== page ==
Is Chronic Dry Eye Syndrome Able to Cause Floaters?
Your eyes are your window to the rest of the world and require consistent care. Keeping up with regular eye exams to monitor your visual health is essential and can help your optometrist remain familiar with your visual needs.
Dry eye syndrome and floaters are 2 vision conditions that can stress you out and cause discomfort. But are they related? Let’s look at if chronic dry eye syndrome can cause floaters to appear.
What Is Dry Eye Syndrome?
Dry eye syndrome is a common condition that occurs when your eyes do not produce enough tears to stay lubricated or something has gone wrong with the tear production process. A lack of tear production can lead to eye inflammation and damage to your cornea.
Some common signs and symptoms of dry eye can include:
- Eye pain
- Excessive tears
- Eye redness
- A scratchy feeling
- Burning sensation
The first step to finding relief is to book a comprehensive eye exam and get a thorough assessment to determine the cause of your dry eyes. Once your optometrist determines the cause of your dry eyes, they can begin offering treatment options.
Your tears are made up of 3 layers. These layers include the oily outer layer, the watery middle layer, and the inner mucus layer. Dry eyes can occur if the glands that produce these elements of your tears do not produce enough or become inflamed.
Some treatment options your optometrist can offer include:
- Lid therapy
- Intense pulsed light (IPL)
- Omega-3 fatty acids
Your type of treatment will depend on the type of dry eyes you have:
- Aqueous tear deficiency (caused by low-quality tears)
- Evaporative dry eye (caused by a lack of tears)
Dry eye syndrome can cause discomfort, and if left untreated, dry eye can lead to more severe complications such as eye infections or damage to the eye’s surface.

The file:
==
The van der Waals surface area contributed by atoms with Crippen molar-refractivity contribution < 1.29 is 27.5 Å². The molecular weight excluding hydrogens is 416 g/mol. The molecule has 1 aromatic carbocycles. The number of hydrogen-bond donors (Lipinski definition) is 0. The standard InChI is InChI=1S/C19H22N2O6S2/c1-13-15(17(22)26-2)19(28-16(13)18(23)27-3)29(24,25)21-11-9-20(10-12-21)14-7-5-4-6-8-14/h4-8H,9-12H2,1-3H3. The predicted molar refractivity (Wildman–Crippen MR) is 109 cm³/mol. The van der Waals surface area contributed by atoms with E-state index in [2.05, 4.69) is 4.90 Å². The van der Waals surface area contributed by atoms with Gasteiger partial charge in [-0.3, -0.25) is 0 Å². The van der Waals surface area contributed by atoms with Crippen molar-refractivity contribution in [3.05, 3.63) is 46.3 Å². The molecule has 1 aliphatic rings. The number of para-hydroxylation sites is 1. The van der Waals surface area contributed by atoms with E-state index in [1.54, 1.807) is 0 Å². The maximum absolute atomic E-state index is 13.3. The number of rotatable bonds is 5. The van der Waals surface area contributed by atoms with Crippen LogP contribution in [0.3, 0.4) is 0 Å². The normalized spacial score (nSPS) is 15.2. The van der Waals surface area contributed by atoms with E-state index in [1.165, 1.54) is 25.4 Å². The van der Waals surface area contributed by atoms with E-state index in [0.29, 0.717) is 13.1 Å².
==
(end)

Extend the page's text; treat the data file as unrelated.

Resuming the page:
What Are Floaters?
Floaters appear as tiny, semi-transparent cobwebs, specks, or squiggles that appear in your field of vision. Floaters are small particles within the gel inside your eye and become more noticeable as they drift into your line of sight.
Floaters move as your eyes move, so you’ll never be able to focus on them entirely. Floaters become more common as you age, and almost everyone sees floaters at some point.
The inner part of your eye is composed of a clear, jelly-like fluid known as the vitreous. The deterioration of this eye fluid causes floaters.
Most floaters are normal and rarely cause severe issues. However, if you notice a sudden increase in floaters, you should contact your optometrist as that can indicate problems such as a retinal hole or a tear or detachment.
Can Dry Eye Cause Floaters?
While dry eye syndrome and floaters share similar risk factors, a link has not been found between them. Dry eyes can happen due to poor tear quality or a lack of tear production, while floaters can happen as people age and the eye changes.
Along with the natural process of aging, eye conditions that can cause floaters include:
- Eye infections or injuries
- Eye inflammation
- Bleeding in the eye
- Retinal tear
- Retinal detachment
A sudden appearance of floaters can also signify something more severe.
Dry eyes and floaters are unrelated conditions that can develop with age. Different diagnosis and treatment options exist for both. If you see a sudden increase in floaters, it’s essential to contact your optometrist for a comprehensive eye examination as soon as possible.
Maintaining Healthy Vision
The appearance of dry eyes and floaters can be challenging to deal with. A comprehensive eye exam with your optometrist can help alleviate some concerns and get to the bottom of your eye health issues.
Book an appointment with your optometrist to learn more about dry eyes and floaters—get the treatment you need today!